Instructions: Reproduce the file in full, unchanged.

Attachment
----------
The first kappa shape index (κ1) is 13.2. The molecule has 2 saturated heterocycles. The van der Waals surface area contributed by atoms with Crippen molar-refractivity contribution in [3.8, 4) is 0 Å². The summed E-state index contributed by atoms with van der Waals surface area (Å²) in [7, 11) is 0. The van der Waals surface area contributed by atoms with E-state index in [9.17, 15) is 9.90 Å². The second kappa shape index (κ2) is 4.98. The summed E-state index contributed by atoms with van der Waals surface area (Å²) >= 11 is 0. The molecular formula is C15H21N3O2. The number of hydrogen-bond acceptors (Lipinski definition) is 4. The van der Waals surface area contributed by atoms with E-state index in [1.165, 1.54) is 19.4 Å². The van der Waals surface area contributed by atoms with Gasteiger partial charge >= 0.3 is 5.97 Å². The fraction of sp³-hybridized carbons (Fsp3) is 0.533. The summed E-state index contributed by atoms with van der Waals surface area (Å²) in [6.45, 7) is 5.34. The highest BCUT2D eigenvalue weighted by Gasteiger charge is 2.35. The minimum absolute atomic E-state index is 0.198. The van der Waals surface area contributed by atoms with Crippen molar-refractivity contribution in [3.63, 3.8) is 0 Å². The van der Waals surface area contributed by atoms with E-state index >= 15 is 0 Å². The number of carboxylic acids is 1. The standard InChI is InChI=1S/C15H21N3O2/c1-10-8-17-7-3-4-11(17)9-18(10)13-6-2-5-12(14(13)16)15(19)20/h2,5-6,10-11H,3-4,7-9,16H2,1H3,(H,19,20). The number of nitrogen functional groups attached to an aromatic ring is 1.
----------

The first kappa shape index (κ1) is 13.2. The molecule has 2 saturated heterocycles. The van der Waals surface area contributed by atoms with Crippen molar-refractivity contribution in [3.8, 4) is 0 Å². The summed E-state index contributed by atoms with van der Waals surface area (Å²) in [7, 11) is 0. The van der Waals surface area contributed by atoms with E-state index in [9.17, 15) is 9.90 Å². The second kappa shape index (κ2) is 4.98. The summed E-state index contributed by atoms with van der Waals surface area (Å²) >= 11 is 0. The molecular formula is C15H21N3O2. The number of hydrogen-bond acceptors (Lipinski definition) is 4. The van der Waals surface area contributed by atoms with E-state index in [1.165, 1.54) is 19.4 Å². The van der Waals surface area contributed by atoms with Gasteiger partial charge >= 0.3 is 5.97 Å². The fraction of sp³-hybridized carbons (Fsp3) is 0.533. The summed E-state index contributed by atoms with van der Waals surface area (Å²) in [6.45, 7) is 5.34. The highest BCUT2D eigenvalue weighted by Gasteiger charge is 2.35. The minimum absolute atomic E-state index is 0.198. The van der Waals surface area contributed by atoms with Crippen molar-refractivity contribution in [3.63, 3.8) is 0 Å². The van der Waals surface area contributed by atoms with E-state index >= 15 is 0 Å². The number of carboxylic acids is 1. The standard InChI is InChI=1S/C15H21N3O2/c1-10-8-17-7-3-4-11(17)9-18(10)13-6-2-5-12(14(13)16)15(19)20/h2,5-6,10-11H,3-4,7-9,16H2,1H3,(H,19,20). The number of nitrogen functional groups attached to an aromatic ring is 1.